The 23-year-old remembers excitedly how "I spent the rest of the weekend doing silly things like pointing my wand at the TV while changing the channel."

Not officially affiliated with the Harry Potter franchise is the International Quidditch Association, which held a Deathly Hallows Expo Match in NYC Wednesday in honor of the movie. There are 272 official quidditch teams in the U.S., inspired by the game in the novels but adapted to those of us without flying brooms and a proper command of spells.

Said CEO Alex Benepe, "The central focus is the human snitch, which adds dynamism to the game." An overwhelming majority of teams are formed on college campuses by the same students who learned to read with the initial Harry Potter books. Benepe believes adult leagues will pick up as those students graduate.

Harry Potter fan Kim Fabian, who will attend Yale in the fall, organized a Muggle Quidditch Tournament last year, while she was a student at the Charter School of Wilmington. To her, the thrill of the books is not just their relevance to her generation.

"First of all they are so well written, and then there's the magic. And the friendships are so real. ... It's something we've all grown
up with, and it's something you can share with people," Fabian said.

For Logan Weaver, the books made her want to travel.

"I was moved to explore another culture. ... My grandparents live in England, and I attended boarding school for two years of high school there," she said.

Harry Potter "really captured the imagination of children 10 or so years ago when it first came out," said Karen Quinn, director of the Corbit-Calloway Memorial Library in Odessa. "I haven't seen that level of impact with any other series or book since."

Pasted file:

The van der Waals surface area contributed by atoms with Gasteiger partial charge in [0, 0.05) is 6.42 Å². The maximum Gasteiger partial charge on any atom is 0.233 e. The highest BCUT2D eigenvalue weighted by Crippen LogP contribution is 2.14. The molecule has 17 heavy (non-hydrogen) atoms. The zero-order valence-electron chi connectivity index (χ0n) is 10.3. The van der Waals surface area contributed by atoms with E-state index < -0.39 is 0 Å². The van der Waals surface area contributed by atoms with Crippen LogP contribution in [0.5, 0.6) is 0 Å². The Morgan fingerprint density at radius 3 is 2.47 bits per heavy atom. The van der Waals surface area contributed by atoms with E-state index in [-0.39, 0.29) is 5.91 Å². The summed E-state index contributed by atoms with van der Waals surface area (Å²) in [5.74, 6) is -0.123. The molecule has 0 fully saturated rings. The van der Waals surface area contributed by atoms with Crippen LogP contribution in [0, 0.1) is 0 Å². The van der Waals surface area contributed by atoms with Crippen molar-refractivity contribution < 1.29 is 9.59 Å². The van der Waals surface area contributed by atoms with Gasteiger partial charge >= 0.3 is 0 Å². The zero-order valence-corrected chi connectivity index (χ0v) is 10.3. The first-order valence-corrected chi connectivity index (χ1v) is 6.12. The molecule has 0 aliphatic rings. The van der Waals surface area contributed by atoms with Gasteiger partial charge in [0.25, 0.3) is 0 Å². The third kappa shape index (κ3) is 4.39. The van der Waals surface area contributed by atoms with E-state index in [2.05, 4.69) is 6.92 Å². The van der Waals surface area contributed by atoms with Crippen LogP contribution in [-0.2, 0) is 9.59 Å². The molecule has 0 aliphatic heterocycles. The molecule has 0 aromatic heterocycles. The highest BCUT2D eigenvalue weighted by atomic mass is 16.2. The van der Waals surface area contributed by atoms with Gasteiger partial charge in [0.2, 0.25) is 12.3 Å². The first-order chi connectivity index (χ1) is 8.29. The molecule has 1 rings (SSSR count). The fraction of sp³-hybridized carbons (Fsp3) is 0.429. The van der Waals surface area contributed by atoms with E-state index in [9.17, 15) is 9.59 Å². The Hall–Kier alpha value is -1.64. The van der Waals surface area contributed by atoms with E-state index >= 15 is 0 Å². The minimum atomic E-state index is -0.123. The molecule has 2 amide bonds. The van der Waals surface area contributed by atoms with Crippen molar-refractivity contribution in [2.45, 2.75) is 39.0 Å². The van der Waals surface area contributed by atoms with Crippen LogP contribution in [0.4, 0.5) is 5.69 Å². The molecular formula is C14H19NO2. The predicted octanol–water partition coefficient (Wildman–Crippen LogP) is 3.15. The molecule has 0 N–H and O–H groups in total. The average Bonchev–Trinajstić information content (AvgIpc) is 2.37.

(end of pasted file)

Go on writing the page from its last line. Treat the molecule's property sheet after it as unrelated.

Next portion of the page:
"The books were filled with magical creatures and all this strange vocabulary, which I didn't really understand but which was so interesting to learn about," McCourt said. "They had a hero and a good sense of humor. When I was young I didn't really understand all that, but as I grew older I appreciated it a lot more."

The books got progressively longer and more intricate, which fit the reading capabilities of people in McCourt's generation. The seventh book, which many cite as their favorite and which is the basis for the final movie, concludes with an epic battle scene.

As the fans bid farewell to the franchise, with much waving of wands and many toasts of homemade butterbeer, they look back fondly on an adolescence shaped by Harry Potter and his cohorts.

"I read the books as I was growing up, so they definitely seemed to apply to me then, but I can also see them still pertaining to my life now," said Lasicki, who works at the University of Delaware. She drove from Delaware to Rochester, N.Y., to see the midnight premiere with her boyfriend.

"This series will continue to affect people for generations to come because its themes are so universal and timeless," says Allison McCague, Quidditch co-chair at UD. The 20-year-old even has a tattoo of the golden snitch, with the quote "I open with the close" on her shoulder.

Logan Weaver hopes her children read the books. "I honestly think reading the books when I first learned to read showed me how a different world could be opened through reading," she said.